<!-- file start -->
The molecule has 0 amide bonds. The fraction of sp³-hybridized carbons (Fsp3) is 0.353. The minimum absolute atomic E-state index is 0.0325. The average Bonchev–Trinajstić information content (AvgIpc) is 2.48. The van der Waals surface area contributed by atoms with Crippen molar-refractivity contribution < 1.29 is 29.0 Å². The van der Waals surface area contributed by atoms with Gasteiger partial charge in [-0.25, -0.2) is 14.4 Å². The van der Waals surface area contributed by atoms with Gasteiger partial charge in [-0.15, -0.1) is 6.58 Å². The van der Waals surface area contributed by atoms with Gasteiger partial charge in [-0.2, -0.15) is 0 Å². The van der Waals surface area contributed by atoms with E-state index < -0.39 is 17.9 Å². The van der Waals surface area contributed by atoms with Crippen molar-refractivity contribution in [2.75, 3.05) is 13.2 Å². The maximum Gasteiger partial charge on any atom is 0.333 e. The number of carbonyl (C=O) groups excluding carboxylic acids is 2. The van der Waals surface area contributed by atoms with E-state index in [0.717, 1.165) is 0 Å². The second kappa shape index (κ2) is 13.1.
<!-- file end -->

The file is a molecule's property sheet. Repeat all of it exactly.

The molecule has 0 amide bonds. The fraction of sp³-hybridized carbons (Fsp3) is 0.353. The minimum absolute atomic E-state index is 0.0325. The average Bonchev–Trinajstić information content (AvgIpc) is 2.48. The van der Waals surface area contributed by atoms with Crippen molar-refractivity contribution < 1.29 is 29.0 Å². The van der Waals surface area contributed by atoms with Gasteiger partial charge in [-0.25, -0.2) is 14.4 Å². The van der Waals surface area contributed by atoms with Gasteiger partial charge in [-0.15, -0.1) is 6.58 Å². The van der Waals surface area contributed by atoms with Gasteiger partial charge in [-0.2, -0.15) is 0 Å². The van der Waals surface area contributed by atoms with E-state index < -0.39 is 17.9 Å². The van der Waals surface area contributed by atoms with Crippen molar-refractivity contribution in [2.75, 3.05) is 13.2 Å². The maximum Gasteiger partial charge on any atom is 0.333 e. The number of carbonyl (C=O) groups excluding carboxylic acids is 2. The van der Waals surface area contributed by atoms with E-state index in [0.717, 1.165) is 0 Å². The second kappa shape index (κ2) is 13.1.